Would you pay $400 for a folding knife? It might sound crazy to some, but the Chris Reeve Sebenza 21 has a retail price of $410 and people are buying it.
I don’t mind buying expensive gear as long as it’s worth it…but unfortunately, the Chris Reeve Sebenza 21 isn’t good enough to command that high of a price.
Here’s a few of the things I have a problem with…
The blade of the Sebenza 21 is made of CPM S35VN blade steel. That’s a good material to craft a blade out of, but let’s be real…it’s not that much better than similar materials and I don’t think it justifies the $410 price tage.
Some people might scoff at appearance being a judging factor, but let’s face it…if you’re buying a knife for $410 then shouldn’t it have above average looks at least?
There’s not much to say about the Sebenza 21 in terms of looks. It’s very plain looking and doesn’t exactly get you fired up like more visually appealing knives do.
If this were a fixed-blade knife I’d have less of a problem with the high price…but it’s not. It’s a folding knife.
Folding knives are great, but you can get a pretty good one for about $50 or maybe a little more and will work almost as good with proper care and maintenance.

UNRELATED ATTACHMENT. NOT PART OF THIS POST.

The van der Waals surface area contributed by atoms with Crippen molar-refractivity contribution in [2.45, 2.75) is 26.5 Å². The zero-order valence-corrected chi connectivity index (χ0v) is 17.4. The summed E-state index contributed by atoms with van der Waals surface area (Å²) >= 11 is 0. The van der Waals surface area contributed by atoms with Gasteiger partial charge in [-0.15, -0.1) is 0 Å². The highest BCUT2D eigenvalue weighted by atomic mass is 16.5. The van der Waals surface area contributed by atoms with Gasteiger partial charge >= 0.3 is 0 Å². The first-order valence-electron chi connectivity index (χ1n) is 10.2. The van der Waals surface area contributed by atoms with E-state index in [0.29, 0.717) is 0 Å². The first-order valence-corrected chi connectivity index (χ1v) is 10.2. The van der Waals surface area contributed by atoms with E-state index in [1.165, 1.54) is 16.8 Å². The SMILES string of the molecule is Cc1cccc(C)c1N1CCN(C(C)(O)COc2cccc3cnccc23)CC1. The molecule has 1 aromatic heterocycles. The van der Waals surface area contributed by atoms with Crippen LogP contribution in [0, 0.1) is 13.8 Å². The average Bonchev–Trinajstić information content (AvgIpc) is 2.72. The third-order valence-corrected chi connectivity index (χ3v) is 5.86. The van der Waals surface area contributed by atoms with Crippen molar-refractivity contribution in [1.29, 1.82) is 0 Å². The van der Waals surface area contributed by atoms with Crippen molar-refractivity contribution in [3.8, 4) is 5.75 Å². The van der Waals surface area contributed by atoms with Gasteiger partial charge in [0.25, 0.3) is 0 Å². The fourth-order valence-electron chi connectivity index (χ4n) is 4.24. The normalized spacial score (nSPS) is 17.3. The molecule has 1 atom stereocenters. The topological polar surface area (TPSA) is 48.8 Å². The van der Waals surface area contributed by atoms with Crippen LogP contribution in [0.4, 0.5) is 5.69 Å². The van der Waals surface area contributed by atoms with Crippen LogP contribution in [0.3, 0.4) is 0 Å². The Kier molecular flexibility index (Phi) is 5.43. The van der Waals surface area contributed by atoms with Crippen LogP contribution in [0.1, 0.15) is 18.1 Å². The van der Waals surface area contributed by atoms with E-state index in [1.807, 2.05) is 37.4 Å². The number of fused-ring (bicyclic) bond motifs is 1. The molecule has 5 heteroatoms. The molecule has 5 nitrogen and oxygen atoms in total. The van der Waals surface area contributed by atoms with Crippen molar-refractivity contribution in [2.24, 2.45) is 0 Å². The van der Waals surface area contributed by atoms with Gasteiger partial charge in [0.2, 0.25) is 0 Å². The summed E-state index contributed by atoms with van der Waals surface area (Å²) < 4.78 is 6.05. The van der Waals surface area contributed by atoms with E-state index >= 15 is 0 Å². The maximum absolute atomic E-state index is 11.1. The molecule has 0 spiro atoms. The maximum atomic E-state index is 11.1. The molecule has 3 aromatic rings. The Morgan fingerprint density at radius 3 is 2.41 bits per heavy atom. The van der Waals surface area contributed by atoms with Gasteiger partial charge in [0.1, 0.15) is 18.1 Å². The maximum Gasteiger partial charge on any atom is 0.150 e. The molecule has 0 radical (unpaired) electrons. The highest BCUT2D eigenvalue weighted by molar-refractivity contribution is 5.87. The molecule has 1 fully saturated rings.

Design and Locking System
The design of the Sebenza 21 is pretty good, but there are still flaws that come to mind.
For starters, there’s only one thumb stud instead of two like there should be. It’s true that this is a really small complaint in the grand scheme of things, but when you’re paying $410 for a knife these things should be taken care of.
The other problem is the locking system. The Sebenza 21 uses their proprietary integral lock, or frame lock. The frame lock was a big deal when it first appeared a long time ago, but it’s now outdated when compared to other methods.
The Sebenza 21 could have had a lock back system instead and would have been more reliable as a result. This probably won’t matter when it comes to typical use, but if you ever put some real strength into it then you might end up wishing it had a lock back system instead.
Chris Reeve offers a good warranty on the Sebenza 21, but it could be a problem for those who like to flick the blade open.
According to their warranty, they won’t fulfill the warranty for any damage caused by wrist flicking because it can ruin the knife over time.
This is a reasonable position because wrist flicking actually damages the knife, but those who are compulsive wrist flickers might get turned off by this. If you do wrist flick the Sebenza 21 and it gets damaged, the cost of repairing it is coming out of your own pocket.
The Sebenza 21 is a good knife, maybe even a great knife, but it’s not worth the huge $410 price.